This was a very difficult choice to make, and given that there’s no perfect option, I bounced back and forth quite a bit. On one hand I thought about moving to something Arduino or Chipkit compatible, that would be very easy to program, and fast to develop, but which would sacrifice computational capability. On the other hand, ARM-based surface-on-a-chips would have computational capability, and could run a piece of middleware that would make it easy for folks new to programming to modify, but the development time and development cost would be very high. The Mark 5 would likely have to move to a 4-layer or 6-layer design, which would add a barrier to folks in the open hardware community who might want to contribute, or make derivatives.
In the end, I went back to an idea that I’d considered for the Mark 2, which is to use a small system-on-a-module that contains the time consuming bits — processor, memory, wifi, etc. — and be able to focus my attention on the project-specific bits like the sensors. There are currently not a lot of options for an extremely small system-on-a-module that includes WiFi. For the Mark 2 I had considered using a Verdex by Gumstix, and for the Mark 5 I settled on trying their Overo FireSTORM modules, which include a TI OMAP3730 processor running at 800mhz, 512meg of RAM, 512meg of flash, and onboard wifi and bluetooth. The modules are also very, very small, and run Linux.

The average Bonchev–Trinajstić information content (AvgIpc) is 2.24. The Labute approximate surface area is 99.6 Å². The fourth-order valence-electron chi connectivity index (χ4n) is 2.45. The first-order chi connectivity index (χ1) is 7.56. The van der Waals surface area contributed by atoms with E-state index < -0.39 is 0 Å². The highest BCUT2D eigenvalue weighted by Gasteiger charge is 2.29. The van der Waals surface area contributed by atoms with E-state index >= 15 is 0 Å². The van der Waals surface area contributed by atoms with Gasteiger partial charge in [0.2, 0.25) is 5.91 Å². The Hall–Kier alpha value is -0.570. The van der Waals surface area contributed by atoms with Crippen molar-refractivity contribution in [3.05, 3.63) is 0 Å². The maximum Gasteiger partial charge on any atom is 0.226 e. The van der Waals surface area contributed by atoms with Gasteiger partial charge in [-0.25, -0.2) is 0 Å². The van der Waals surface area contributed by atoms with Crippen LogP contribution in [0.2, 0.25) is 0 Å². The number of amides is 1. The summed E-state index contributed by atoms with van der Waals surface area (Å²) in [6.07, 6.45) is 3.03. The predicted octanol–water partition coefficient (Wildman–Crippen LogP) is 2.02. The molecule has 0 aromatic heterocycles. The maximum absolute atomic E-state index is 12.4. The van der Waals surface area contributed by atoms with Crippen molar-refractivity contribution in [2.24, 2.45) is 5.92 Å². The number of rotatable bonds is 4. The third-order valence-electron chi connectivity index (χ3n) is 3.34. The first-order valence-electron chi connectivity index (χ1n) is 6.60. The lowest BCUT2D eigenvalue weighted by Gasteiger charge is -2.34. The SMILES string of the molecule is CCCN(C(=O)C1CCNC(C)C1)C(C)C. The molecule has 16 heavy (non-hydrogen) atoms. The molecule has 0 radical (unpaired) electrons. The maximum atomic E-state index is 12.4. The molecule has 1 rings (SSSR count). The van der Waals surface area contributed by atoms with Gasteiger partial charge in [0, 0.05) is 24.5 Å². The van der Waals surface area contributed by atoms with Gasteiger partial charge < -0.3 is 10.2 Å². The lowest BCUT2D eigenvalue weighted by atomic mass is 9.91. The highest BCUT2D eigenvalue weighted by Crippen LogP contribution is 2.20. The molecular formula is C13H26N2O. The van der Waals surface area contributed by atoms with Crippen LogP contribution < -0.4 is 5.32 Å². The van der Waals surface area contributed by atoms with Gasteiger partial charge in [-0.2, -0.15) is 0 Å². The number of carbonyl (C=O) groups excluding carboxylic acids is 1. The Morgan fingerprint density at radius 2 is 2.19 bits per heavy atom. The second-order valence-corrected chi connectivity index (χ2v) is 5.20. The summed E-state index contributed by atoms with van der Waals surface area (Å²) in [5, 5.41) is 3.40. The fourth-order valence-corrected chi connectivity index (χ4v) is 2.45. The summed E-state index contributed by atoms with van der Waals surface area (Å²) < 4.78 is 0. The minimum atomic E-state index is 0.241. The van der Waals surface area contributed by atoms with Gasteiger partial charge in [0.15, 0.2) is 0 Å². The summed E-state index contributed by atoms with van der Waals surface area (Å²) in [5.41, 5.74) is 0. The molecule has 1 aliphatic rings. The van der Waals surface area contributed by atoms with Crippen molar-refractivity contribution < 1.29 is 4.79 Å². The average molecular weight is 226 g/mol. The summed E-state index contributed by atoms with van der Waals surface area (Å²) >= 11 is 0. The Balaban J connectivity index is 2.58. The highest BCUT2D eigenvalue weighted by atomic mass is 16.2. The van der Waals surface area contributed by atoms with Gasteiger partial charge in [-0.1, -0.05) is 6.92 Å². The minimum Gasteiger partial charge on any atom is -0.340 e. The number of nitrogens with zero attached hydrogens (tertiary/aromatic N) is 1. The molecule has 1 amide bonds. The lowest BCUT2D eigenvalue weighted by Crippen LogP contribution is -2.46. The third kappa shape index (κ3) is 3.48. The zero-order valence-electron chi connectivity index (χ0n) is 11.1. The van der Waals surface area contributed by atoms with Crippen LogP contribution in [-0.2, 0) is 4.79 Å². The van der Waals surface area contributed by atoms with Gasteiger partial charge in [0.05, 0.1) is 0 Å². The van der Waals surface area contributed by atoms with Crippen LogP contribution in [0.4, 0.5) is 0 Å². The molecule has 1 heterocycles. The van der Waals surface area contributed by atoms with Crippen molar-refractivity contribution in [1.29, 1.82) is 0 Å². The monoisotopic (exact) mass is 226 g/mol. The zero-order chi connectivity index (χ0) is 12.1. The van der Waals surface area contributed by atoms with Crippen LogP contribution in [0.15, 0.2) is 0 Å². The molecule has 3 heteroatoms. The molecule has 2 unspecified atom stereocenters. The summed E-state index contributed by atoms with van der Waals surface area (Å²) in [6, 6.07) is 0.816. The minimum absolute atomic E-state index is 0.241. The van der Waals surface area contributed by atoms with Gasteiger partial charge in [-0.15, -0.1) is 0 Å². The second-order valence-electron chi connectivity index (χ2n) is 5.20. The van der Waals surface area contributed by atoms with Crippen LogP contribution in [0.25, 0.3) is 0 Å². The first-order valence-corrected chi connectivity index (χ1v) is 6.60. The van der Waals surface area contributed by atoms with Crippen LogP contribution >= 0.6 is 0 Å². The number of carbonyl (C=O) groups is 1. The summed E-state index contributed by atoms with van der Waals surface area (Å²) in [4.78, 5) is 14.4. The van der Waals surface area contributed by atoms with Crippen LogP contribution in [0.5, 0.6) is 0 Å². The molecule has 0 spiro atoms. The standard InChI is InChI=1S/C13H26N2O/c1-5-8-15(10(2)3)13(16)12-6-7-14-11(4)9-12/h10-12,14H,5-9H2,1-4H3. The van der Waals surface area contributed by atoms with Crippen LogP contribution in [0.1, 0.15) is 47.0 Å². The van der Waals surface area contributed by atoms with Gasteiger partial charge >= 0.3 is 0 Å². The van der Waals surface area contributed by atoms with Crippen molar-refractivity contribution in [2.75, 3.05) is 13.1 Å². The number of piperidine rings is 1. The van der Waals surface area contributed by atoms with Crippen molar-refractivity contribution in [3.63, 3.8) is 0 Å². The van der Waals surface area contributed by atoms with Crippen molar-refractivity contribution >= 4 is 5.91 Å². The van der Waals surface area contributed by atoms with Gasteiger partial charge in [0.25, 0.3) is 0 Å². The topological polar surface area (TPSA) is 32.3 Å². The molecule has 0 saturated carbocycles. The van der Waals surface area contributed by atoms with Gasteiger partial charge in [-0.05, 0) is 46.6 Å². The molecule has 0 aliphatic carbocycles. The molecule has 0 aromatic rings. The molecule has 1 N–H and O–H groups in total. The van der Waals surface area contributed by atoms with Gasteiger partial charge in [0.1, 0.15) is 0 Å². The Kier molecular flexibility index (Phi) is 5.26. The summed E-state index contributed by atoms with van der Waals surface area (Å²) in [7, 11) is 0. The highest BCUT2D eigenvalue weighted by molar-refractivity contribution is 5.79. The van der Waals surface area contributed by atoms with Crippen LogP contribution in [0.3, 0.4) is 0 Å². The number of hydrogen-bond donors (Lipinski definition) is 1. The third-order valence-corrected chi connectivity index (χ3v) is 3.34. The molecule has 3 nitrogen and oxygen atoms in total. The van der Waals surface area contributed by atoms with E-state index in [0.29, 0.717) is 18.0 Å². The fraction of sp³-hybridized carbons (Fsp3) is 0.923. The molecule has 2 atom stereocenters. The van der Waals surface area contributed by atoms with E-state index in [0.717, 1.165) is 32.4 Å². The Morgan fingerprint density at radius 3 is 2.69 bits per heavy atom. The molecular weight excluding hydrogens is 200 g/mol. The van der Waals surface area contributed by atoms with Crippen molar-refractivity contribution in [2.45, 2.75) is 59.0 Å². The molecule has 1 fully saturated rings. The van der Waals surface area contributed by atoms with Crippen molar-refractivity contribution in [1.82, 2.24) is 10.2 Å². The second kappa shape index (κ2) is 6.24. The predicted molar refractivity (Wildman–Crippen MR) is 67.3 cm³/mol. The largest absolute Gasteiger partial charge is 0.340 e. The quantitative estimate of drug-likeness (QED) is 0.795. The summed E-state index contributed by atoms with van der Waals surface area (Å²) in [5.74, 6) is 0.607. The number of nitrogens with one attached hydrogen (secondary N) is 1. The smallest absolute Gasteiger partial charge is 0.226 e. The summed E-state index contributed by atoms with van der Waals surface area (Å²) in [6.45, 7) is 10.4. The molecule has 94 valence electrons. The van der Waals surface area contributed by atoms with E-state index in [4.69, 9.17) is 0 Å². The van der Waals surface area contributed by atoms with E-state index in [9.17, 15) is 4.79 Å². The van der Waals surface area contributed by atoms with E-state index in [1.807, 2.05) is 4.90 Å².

After weeks of tinkering I’m still having issues connecting to the WiFi (it’s been very spotty for me, only worked a few times, and most of the time doesn’t detect the WiFi hardware), and while it’s not clear whether it’s a hardware or software issue, from the Overo mailing list it appears as though this is an issue a bunch of other folks have run into. I sent off an e-mail to the Gumstix folks early last week, and hopefully I’ll hear back from them soon with some help. Hopefully after that’s sorted out I can work on the display driver, and start populating the sensors.
In addition to the touch display and a bunch of level translators, the top of the board contains an ultra low power PIC microcontroller to act as an interface between the sensors and the Gumstix, much as in the Mark 2.